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Hardcover The Kennedy Assassination Tapes Book

ISBN: 1400042380

ISBN13: 9781400042388

The Kennedy Assassination Tapes

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Book Overview

A major work of documentary historythe brilliantly edited and annotated transcripts, most of them never before published, of the presidential conversations of Lyndon B. Johnson regarding the Kennedy... This description may be from another edition of this product.

Customer Reviews

5 ratings

A Nuanced Treatment of LBJ

I've authored/edited 2 books on LBJ and I must say that I have rarely, if ever, seen a more nuanced and shrewd understanding of President Johnson and the political context in which he functioned. Few authors have an equally good understanding of the Cold War climate and its impact on politicians of the 1950s/1960s. Fewer still understand the ways in which those politicos tried to shape events, and the apparent motivations driving them. Among many other things, Max Holland shows how much the JFK assassination was a shadow over LBJ.

Excellent Resource

I wasn't sure what to expect after the Publishers Weekly Review made this volume sound redundant, or worse, exploitative. As I opened the book my heart did sink a bit when the prologue and introduction to the book gave me the feeling that author Max Holland had some serious axes to grind against previous commentators on LBJ's tapes. And yet as soon as the introduction left off saying what those previous bad writers had failed to do, and began to explain what he himself planned to do--just like a campaign stump speech--for me, the book took off. Now, nothing is going to replace the impact of hearing all these tapes oneself. But seriously now, who is going to do that? A well edited transcript, sensitive to nuance is for me the better choice. And I think Holland has an amazing ear, and he is sensitive not only to LBJ's distinctive speech but to the regional dialects of dozens of other people, from Dallas policemen to the high-cultured fluty voice of Jackie Kennedy. As a sidelight, one thing that's amazing is how, in the forty some years since the Kennedy assassination, television and mass media have almost eradicated regional accents from Americam so that we all talk more or less alike now. Not back then! No wonder standup comedians could make whole careers out of imitating the bizarre, almost 'private' accents of JFK or LBJ. The story itself, and the way it uplinked into phone conversations, is compelling, magnetizing. The witnesses seem all universally to be trying to do the best thing in a time of terrible national anguish. I was struck once again by how perceptive and genuine and giving a First Lady we had in Lady Bird Johnson, whose account of the assassination is one of the best documents of its kind in the world. No way, after reading these transcripts, do I believe that either Johnson had anything to do with a conspiracy. It just doesn't seem possible. I look forward to Holland's next book--the book to which this one ws just a side project--a "narrative history of the Warren Commission." Now we'll see in full color how history was really made--made, and made up.

Great history and great drama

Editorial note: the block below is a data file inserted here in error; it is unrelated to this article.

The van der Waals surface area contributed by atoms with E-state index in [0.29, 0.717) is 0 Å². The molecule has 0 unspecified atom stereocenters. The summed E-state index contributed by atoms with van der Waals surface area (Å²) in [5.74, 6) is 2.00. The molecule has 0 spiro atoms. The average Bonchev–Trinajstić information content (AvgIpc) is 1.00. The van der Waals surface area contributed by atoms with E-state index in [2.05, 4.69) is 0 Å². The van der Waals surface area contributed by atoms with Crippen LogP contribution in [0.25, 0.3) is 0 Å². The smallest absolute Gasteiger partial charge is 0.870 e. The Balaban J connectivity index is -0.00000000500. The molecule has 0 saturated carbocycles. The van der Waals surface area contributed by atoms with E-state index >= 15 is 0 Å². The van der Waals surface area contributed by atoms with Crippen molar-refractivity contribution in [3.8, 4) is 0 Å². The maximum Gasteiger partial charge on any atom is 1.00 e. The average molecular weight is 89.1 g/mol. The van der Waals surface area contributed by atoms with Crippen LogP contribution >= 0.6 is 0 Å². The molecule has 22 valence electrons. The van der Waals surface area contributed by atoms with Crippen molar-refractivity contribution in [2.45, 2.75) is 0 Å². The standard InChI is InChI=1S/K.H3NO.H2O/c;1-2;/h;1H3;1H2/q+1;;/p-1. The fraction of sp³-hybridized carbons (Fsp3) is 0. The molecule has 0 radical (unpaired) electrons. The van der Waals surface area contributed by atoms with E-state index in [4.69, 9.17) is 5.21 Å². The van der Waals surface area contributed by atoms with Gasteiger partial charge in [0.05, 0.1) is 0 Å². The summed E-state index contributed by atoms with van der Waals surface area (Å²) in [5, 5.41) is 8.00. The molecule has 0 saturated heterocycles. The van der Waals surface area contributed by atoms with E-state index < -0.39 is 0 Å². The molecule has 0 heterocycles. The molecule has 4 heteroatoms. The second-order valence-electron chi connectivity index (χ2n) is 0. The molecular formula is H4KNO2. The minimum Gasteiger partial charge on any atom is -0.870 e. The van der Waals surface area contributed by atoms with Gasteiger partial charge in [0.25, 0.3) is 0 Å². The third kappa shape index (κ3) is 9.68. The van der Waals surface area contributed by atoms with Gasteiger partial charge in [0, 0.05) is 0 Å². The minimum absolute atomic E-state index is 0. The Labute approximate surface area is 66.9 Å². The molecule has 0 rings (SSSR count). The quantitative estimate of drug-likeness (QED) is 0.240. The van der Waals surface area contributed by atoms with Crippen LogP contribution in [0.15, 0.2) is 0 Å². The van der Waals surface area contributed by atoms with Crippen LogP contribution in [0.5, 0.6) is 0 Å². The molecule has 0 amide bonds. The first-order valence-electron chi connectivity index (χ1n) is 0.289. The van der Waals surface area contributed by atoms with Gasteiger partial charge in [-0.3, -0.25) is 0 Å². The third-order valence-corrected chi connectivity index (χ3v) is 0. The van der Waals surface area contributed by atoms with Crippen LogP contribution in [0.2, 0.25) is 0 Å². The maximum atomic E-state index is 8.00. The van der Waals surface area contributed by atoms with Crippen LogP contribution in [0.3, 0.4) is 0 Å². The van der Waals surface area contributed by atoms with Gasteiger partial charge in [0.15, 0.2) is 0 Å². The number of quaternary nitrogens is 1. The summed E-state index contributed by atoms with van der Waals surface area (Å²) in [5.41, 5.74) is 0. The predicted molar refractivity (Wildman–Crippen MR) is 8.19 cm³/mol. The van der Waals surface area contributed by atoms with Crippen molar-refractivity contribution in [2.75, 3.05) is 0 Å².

Max Holland has given us a book that seems to have been interpreted (by people, I suspect, who have read the cover and not the innards) as merely transcription. Their interpretation would be that LBJ taped many of his conversations and here are the transcripts of those conversation somehow related to the assassination of his predecessor. "Why another book on the LBJ tapes?" a trade reviewer asks. The answer is: because Max Holland's book is not just a book about LBJ tapes. Mr. Holland's book is a fascinating look inside the Oval Office. This book shows us LBJ and many of those with whom he spoke on the phone with their makeup off, their hair down, and their humanity on display. I should think that this book would be gobbled up with genuine relish by students of the JFK assassination, students of LBJ, students of the American presidency, and students of complex personalities. LBJ is one of those characters most of us find impossible to summarize or put into a box. Hitler, with all his complexities, was evil. Schweitzer, imperfect like any human being, was obviously a good person. LBJ was toweringly good and stupefyingly bad, sometimes in serial fashion, often simultaneously. LBJ's complexities are on display in Mr. Holland's book. Let me note very carefully that it takes an experienced and practiced eye to understand much of what LBJ was saying on the tapes. Context is everything, and a naked LBJ transcript would baffle me and, I am sure, almost anyone. Mr. Holland has even been kind enough to point out where other LBJ tape commentators (like Michael Beschloss) have missed a subtlety here and there. Mr. Holland has given the reader context that is more than sufficient to understand what is being said and not said by LBJ and his interlocutors. A good example is on p. 118. The conversation in question took place on 11/28/63, and is between LBJ and Senator James Eastland. Eastland was a notorious segregationist and he was discussing his efforts to make assassinating a president a federal crime. Johnson replies that: "... it might set a precedent that you wouldn't want to HAVE." [emphasis by Holland] This seems cryptic until you look at Mr. Holland's footnote. He explains that this was an oblique reference to what might happen in Eastland's home state if a terrible racial crime was committed, and there were federal laws against such crimes. Annotations like this immeasurably enhance the experience of reading these transcripts. A few points: 1. I love the fact that there are plenty of footnotes and they are at the bottom of the page. I would love to force-feed a few pages of this book to all non-fiction publishers with the message that footnotes are by definition supposed to be notes at the foot of the page. How annoying is it to have to thumb to the end of a chapter or the back of the book to find the footnote? Confronted with a footnote, one always feels curious to know what additional information this footnote is